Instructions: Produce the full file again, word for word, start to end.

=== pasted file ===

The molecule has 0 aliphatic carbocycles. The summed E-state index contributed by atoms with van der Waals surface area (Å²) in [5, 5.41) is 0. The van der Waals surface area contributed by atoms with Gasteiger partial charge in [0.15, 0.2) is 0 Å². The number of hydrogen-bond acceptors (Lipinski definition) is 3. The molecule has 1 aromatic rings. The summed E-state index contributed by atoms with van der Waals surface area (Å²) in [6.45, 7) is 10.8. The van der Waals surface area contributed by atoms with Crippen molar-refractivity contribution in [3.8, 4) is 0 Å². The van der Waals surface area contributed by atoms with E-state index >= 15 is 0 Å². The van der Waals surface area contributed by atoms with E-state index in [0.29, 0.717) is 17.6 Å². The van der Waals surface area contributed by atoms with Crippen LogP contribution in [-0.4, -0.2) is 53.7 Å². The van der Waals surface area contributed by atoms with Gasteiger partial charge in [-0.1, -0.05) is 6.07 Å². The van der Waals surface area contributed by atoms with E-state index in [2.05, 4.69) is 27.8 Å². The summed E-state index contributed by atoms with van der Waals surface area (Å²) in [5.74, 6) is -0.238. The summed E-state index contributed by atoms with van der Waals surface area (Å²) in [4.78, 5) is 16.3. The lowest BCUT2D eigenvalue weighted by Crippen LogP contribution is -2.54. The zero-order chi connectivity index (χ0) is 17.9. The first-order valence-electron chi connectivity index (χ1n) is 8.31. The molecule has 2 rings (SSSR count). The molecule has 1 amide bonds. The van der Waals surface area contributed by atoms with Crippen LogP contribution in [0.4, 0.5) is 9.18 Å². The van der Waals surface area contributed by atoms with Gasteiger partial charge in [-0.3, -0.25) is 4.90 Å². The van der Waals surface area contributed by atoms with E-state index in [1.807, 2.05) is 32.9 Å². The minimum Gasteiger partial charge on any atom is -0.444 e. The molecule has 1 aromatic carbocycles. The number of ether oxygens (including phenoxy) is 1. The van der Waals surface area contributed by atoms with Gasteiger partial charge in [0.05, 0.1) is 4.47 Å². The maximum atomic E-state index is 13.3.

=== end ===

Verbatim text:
The molecule has 0 aliphatic carbocycles. The summed E-state index contributed by atoms with van der Waals surface area (Å²) in [5, 5.41) is 0. The van der Waals surface area contributed by atoms with Gasteiger partial charge in [0.15, 0.2) is 0 Å². The number of hydrogen-bond acceptors (Lipinski definition) is 3. The molecule has 1 aromatic rings. The summed E-state index contributed by atoms with van der Waals surface area (Å²) in [6.45, 7) is 10.8. The van der Waals surface area contributed by atoms with Crippen molar-refractivity contribution in [3.8, 4) is 0 Å². The van der Waals surface area contributed by atoms with E-state index >= 15 is 0 Å². The van der Waals surface area contributed by atoms with E-state index in [0.29, 0.717) is 17.6 Å². The van der Waals surface area contributed by atoms with Crippen LogP contribution in [-0.4, -0.2) is 53.7 Å². The van der Waals surface area contributed by atoms with Gasteiger partial charge in [-0.1, -0.05) is 6.07 Å². The van der Waals surface area contributed by atoms with E-state index in [2.05, 4.69) is 27.8 Å². The summed E-state index contributed by atoms with van der Waals surface area (Å²) in [5.74, 6) is -0.238. The summed E-state index contributed by atoms with van der Waals surface area (Å²) in [4.78, 5) is 16.3. The lowest BCUT2D eigenvalue weighted by Crippen LogP contribution is -2.54. The zero-order chi connectivity index (χ0) is 17.9. The first-order valence-electron chi connectivity index (χ1n) is 8.31. The molecule has 2 rings (SSSR count). The molecule has 1 amide bonds. The van der Waals surface area contributed by atoms with Crippen LogP contribution in [0.4, 0.5) is 9.18 Å². The van der Waals surface area contributed by atoms with Gasteiger partial charge in [-0.3, -0.25) is 4.90 Å². The van der Waals surface area contributed by atoms with E-state index in [1.807, 2.05) is 32.9 Å². The minimum Gasteiger partial charge on any atom is -0.444 e. The molecule has 1 aromatic carbocycles. The number of ether oxygens (including phenoxy) is 1. The van der Waals surface area contributed by atoms with Gasteiger partial charge in [0.05, 0.1) is 4.47 Å². The maximum atomic E-state index is 13.3.